Sunday, August 25, 2013

Oh no! Not Another Software Program for Word Processing!

I cut my teeth on WORD 97 and parting with it was like tearing off my fingernails. But ten years later I finally caved and jumped into OFFICE 2010. It was like leaving the trolley car and boarding a rocket. I cried. I cursed. I bemoaned myself for ever letting my cousin talk me into this, but four novels later, I had forged a decent relationship with my word processing tool. 

Then, I saw author Gale Leach’s blog on a new software program called “Scrivener.” Apparently it does everything except the laundry. (But give it time). Using words like “navigate,” “restructure,” “switch,” “edit,” “research,” this program apparently replaces all of those sticky notes that I have pasted to my desk and wall. Not to mention the piles of computer paper that bear legitimate notes and references. Sounds good, huh?

But I foresee downsides immediately. The cats will hate it. They won’t have anything to chew up or shred when I’m not in the room. And I won’t be able to impress my guests with the multitude of work I’m doing when they see a clean desk! But worst of all is the fact that I’ll have to start all over again learning a new program. And believe me, I’m a slow learner. 

Hey, I just congratulated myself last week for figuring out how to do footers and headers! And I still can’t get the margin thing straight. Moving to “Scrivener” would be akin to taking the controls over for a 747 when I can’t even fly a Cessna! I’ve got to be honest. Lots of screen “stuff” scares me. I loved “Word Perfect” back when the dinosaurs roamed. It had a black screen and the only thing you saw were the words you wrote. That was it. “Scrivener” looks as if it’s the multi-plex for on-screen viewing. 

Don’t get me wrong. I haven’t dismissed the idea entirely. I just put it “on hold.”  If I have time in 2025, I’ll take another look. Unless of course they come out with a software program that also operates the microwave. I’m listening, Gale…

Saturday, August 17, 2013

Don't Turn Off Your Firewall, Unless Of Course It's For the U.S. Copyright Office

Yes, yes, I know that copyright belongs to the author the moment he or she puts all those ideas into a “fixed form,” i.e. text.  And of course this gets translated onto the copyright page of whatever literary work is being produced. Still, I can’t help but have that nagging feeling that someone is going to come out of the woodwork and steal it from me.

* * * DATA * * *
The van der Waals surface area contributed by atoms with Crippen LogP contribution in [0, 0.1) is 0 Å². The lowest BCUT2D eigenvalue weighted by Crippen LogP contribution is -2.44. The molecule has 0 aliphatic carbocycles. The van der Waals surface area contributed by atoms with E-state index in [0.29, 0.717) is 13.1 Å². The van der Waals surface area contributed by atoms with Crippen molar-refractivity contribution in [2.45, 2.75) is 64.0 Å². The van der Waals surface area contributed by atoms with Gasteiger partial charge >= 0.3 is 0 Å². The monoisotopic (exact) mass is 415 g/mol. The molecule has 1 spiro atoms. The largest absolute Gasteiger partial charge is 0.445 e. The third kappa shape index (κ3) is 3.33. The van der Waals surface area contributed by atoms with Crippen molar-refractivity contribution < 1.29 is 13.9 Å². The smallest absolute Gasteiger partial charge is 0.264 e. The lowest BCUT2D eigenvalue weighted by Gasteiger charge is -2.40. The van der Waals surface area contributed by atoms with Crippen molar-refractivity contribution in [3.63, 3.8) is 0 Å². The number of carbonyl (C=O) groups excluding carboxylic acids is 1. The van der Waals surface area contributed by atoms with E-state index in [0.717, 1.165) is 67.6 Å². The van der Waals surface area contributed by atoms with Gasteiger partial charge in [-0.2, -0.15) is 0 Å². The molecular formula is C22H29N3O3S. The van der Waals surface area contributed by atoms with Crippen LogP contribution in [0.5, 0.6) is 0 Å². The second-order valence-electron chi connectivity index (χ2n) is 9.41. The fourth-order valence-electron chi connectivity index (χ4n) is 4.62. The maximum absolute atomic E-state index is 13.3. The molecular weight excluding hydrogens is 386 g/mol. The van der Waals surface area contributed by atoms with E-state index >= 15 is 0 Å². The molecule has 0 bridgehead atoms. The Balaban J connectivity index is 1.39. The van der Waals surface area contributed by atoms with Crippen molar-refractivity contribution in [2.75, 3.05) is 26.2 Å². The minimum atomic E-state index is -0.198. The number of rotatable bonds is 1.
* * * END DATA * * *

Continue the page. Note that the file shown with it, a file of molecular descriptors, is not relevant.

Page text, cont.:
Maybe it’s because Theodore Nusselbaum did exactly that in the third grade and walked away with my essay on owls. To this day, the scars run deep… So, in order to protect myself from the Theodores of this world, I file a copyright with the U.S. Government every time I publish a new novel. Hey, it only costs $35.00 for all that peace of mind. ($65.00 if you don’t want to file it electronically).

However, the process itself can give you nightmares! I’ll warn you right away – There is nothing “user-friendly” about the site. Still, most people who are somewhat computer literate can manage. But there are two bumps along the way that are nerve jolting.

One – Leaving the site to pay the $35.00 fee. All of sudden, a warning pops up that you will now be leaving the secure government site for some other government payment site. It asks you if you’re sure you want to do this. Kind of reminds me of those warnings on funhouses or Halloween Horror Mansions where they say “ENTER AT YOUR OWN RISK.”

Then there’s the second bump and this one’s a dozy! You have to turn-off your firewall (Pop-up blocker) in order to proceed. Yikkees! That’s like saying you must keep your garage door open before you can enter the house. Only it isn’t scorpions, snakes or black widow spiders that I have to worry about.  It’s every conceivable kind of internet threat out there! – Spyware, malware, access to my personal date or heaven forbid – something pornographic that gets slipped onto my computer!!!  And I wouldn’t be able to blame it on the cats. No wonder I’m such a wreck when I do this.

But I’ve learned to do it quickly. I can turn-off my Firewall for only five minutes and get my book registered. I just hope in that five minutes, no one gets to me first! Still, it’s a small price to pay for all those Theodore Nusselbaums out there!

The choice is all yours.

Sunday, August 11, 2013

How Can I Fall Asleep When the Plot's Not Spinning In My Mind?


        For the past four months the only way I’ve been able to fall asleep is to continue plotting the action for the novel I’ve been working on. I’d lie in bed, think of where my characters are and what’s happening to them, and then figure out the next moves in my story. Oh sure, I have a general plot, but the specific obstacles and resolutions get worked out just before I lose consciousness. 

            I create tangled webs and then see if there’s a way out. I envision the ultimate perils and decide which characters are going to face them. And I torture myself with motive, means and opportunity, all while peacefully lying on my bed in the dark. By the next day, I’m ready to get to my computer and see where I’ve left off.